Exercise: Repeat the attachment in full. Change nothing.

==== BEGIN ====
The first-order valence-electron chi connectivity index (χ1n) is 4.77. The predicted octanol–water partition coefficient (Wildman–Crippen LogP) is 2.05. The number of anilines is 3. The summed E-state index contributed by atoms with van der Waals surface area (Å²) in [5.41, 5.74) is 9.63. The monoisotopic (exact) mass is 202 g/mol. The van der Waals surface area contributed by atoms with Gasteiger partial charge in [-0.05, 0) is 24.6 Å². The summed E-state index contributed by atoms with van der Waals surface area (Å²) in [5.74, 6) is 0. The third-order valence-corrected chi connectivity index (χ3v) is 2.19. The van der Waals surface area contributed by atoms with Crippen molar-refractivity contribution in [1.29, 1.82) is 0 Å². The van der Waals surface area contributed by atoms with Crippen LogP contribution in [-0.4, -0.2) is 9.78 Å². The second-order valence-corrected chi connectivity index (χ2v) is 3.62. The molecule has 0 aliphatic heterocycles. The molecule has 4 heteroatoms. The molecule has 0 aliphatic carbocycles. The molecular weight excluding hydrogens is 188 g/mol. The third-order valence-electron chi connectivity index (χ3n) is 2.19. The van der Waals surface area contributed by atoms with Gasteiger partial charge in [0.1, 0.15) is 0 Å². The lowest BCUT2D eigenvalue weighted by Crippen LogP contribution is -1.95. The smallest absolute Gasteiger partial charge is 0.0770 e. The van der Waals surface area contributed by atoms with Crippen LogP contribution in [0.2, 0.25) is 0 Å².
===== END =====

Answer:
The first-order valence-electron chi connectivity index (χ1n) is 4.77. The predicted octanol–water partition coefficient (Wildman–Crippen LogP) is 2.05. The number of anilines is 3. The summed E-state index contributed by atoms with van der Waals surface area (Å²) in [5.41, 5.74) is 9.63. The monoisotopic (exact) mass is 202 g/mol. The van der Waals surface area contributed by atoms with Gasteiger partial charge in [-0.05, 0) is 24.6 Å². The summed E-state index contributed by atoms with van der Waals surface area (Å²) in [5.74, 6) is 0. The third-order valence-corrected chi connectivity index (χ3v) is 2.19. The van der Waals surface area contributed by atoms with Crippen molar-refractivity contribution in [1.29, 1.82) is 0 Å². The van der Waals surface area contributed by atoms with Crippen LogP contribution in [-0.4, -0.2) is 9.78 Å². The second-order valence-corrected chi connectivity index (χ2v) is 3.62. The molecule has 0 aliphatic heterocycles. The molecule has 4 heteroatoms. The molecule has 0 aliphatic carbocycles. The molecular weight excluding hydrogens is 188 g/mol. The third-order valence-electron chi connectivity index (χ3n) is 2.19. The van der Waals surface area contributed by atoms with Gasteiger partial charge in [0.1, 0.15) is 0 Å². The lowest BCUT2D eigenvalue weighted by Crippen LogP contribution is -1.95. The smallest absolute Gasteiger partial charge is 0.0770 e. The van der Waals surface area contributed by atoms with Crippen LogP contribution in [0.2, 0.25) is 0 Å².